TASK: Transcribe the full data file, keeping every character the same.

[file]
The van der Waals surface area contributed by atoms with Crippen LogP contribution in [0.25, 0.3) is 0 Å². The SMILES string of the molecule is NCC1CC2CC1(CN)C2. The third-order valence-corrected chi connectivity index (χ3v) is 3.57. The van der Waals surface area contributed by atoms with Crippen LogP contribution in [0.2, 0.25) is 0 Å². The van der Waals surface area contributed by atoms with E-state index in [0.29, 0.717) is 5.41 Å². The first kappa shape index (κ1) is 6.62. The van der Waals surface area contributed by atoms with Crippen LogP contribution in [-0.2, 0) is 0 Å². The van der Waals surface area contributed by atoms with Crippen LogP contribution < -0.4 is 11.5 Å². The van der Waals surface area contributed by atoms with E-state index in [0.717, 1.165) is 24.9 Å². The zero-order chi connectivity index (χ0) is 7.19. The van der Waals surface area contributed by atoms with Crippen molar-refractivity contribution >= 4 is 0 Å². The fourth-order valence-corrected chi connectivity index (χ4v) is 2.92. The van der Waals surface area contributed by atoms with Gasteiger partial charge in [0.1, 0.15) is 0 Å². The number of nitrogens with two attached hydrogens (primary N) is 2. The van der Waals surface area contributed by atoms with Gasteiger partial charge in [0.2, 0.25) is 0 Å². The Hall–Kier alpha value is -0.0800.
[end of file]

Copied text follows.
The van der Waals surface area contributed by atoms with Crippen LogP contribution in [0.25, 0.3) is 0 Å². The SMILES string of the molecule is NCC1CC2CC1(CN)C2. The third-order valence-corrected chi connectivity index (χ3v) is 3.57. The van der Waals surface area contributed by atoms with Crippen LogP contribution in [0.2, 0.25) is 0 Å². The van der Waals surface area contributed by atoms with E-state index in [0.29, 0.717) is 5.41 Å². The first kappa shape index (κ1) is 6.62. The van der Waals surface area contributed by atoms with Crippen LogP contribution in [-0.2, 0) is 0 Å². The van der Waals surface area contributed by atoms with Crippen LogP contribution < -0.4 is 11.5 Å². The van der Waals surface area contributed by atoms with E-state index in [0.717, 1.165) is 24.9 Å². The zero-order chi connectivity index (χ0) is 7.19. The van der Waals surface area contributed by atoms with Crippen molar-refractivity contribution >= 4 is 0 Å². The fourth-order valence-corrected chi connectivity index (χ4v) is 2.92. The van der Waals surface area contributed by atoms with Gasteiger partial charge in [0.1, 0.15) is 0 Å². The number of nitrogens with two attached hydrogens (primary N) is 2. The van der Waals surface area contributed by atoms with Gasteiger partial charge in [0.2, 0.25) is 0 Å². The Hall–Kier alpha value is -0.0800.